In that incident, he allegedly pulled a girl into a classroom and inappropriately touched her.

The saga garnered worldwide attention as details were leaked. Irate parents accused the district of a coverup, questioning how a teen with a pending rape case was allowed to stay in the district to commit another sex crime.

The first victim’s father Scott Smith, meanwhile, blasted trans bathroom rules that he said allowed a ‘gender fluid’ boy to enter the bathroom and rape his daughter, fanning a national debate over transgender bathroom policy.

It wasn’t long before stories about the teen’s past began to surface and spread among parents and activists who were demanding to know what else the district may have covered up.

One involved an incident from fifth grade, when the boy was 11 and sent nude photos of himself to a female classmate. Sources told DailyMail.com that police got involved but that the girl’s parents decided against pursuing charges, so long as the district kept him away from their daughter.

The mom confirmed the account, but snapped, ‘What the f**k does that have to do with anything?’

She said the politics surrounding the case has gotten out of hand.

‘What are they trying to do?’ she asked. ‘Did they hire an investigator to dig up everything and ruin him for the rest of his life?’

The mother made no secret of the fact her son had been repeatedly suspended for misbehavior, including fist fights with classmates.

Amanda Shallant (pictured) spoke during a school board meeting last month as she held a sign that read: 'LCPS protects rapists'

Amanda Shallant (pictured) spoke during a school board meeting last month as she held a sign that read: ‘LCPS protects rapists’

‘He’s been a challenging child his whole life, which I’ve dealt with myself,’ the mother said. ‘My son’s gone through multiple forms of counseling and therapy, resources here, at school, friends, family. It’s been 15 years of hell trying to get him to do better and be better.’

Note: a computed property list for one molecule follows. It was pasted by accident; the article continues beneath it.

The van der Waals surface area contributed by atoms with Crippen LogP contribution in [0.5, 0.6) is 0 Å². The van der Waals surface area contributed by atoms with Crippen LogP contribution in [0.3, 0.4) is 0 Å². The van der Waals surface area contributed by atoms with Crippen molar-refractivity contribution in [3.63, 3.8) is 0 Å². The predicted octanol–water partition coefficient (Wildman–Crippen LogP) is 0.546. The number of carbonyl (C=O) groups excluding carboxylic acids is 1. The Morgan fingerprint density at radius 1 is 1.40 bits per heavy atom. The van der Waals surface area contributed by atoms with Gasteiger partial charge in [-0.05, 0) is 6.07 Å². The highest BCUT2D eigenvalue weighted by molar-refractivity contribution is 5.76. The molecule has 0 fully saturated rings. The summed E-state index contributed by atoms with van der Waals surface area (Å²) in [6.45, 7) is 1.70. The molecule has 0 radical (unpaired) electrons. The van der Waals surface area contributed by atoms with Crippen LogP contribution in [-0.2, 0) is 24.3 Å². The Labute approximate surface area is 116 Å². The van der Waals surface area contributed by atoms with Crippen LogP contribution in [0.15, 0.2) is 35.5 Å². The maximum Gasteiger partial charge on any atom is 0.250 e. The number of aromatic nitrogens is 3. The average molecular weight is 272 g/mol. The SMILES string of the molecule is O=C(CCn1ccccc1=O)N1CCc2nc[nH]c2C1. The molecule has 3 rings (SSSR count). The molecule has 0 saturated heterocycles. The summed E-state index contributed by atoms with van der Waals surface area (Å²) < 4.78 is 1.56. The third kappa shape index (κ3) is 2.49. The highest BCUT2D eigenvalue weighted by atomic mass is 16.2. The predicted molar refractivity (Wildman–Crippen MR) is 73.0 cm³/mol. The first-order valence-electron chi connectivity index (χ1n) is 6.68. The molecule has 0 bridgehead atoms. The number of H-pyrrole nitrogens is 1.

Born in New Jersey, her son was just a baby when she and the father split. She packed up and left for Virginia in late 2007.

She enrolled her son in elementary school in Fairfax County before moving to Loudoun County. She described him as a smart kid who took several AP classes but didn’t do much homework and earned average grades.

He’d frequently act out, she said, and she’d do her best to dissect each incident with him.

After he sent the lewd photos in fifth grade, the mom said, ‘I walked him through every message exchange, photo exchange, and broke it down.

‘I was like, ‘Okay, this is what you sent,’ she recalled telling him. ‘What were you thinking? What were you hoping to get out of this?’ and then I’d be like, ‘This is not respectful. I did not raise you to be like this.’

Loudoun County Schools Superintendent Scott Ziegler apologized for failing to provide a 'safe' environment for students

Loudoun County Schools Superintendent Scott Ziegler apologized for failing to provide a ‘safe’ environment for students   

The boy would spend Christmas with his dad in New Jersey. After Christmas 2018, she said, ‘He came back more defiant than usual’ and asked to live with his father and stepmom. He spent the next year-plus in the Garden State. It was during that period that he started having sex at age 13, the mom said.

In June 2020, he moved back in with his mom. The next year, his world imploded.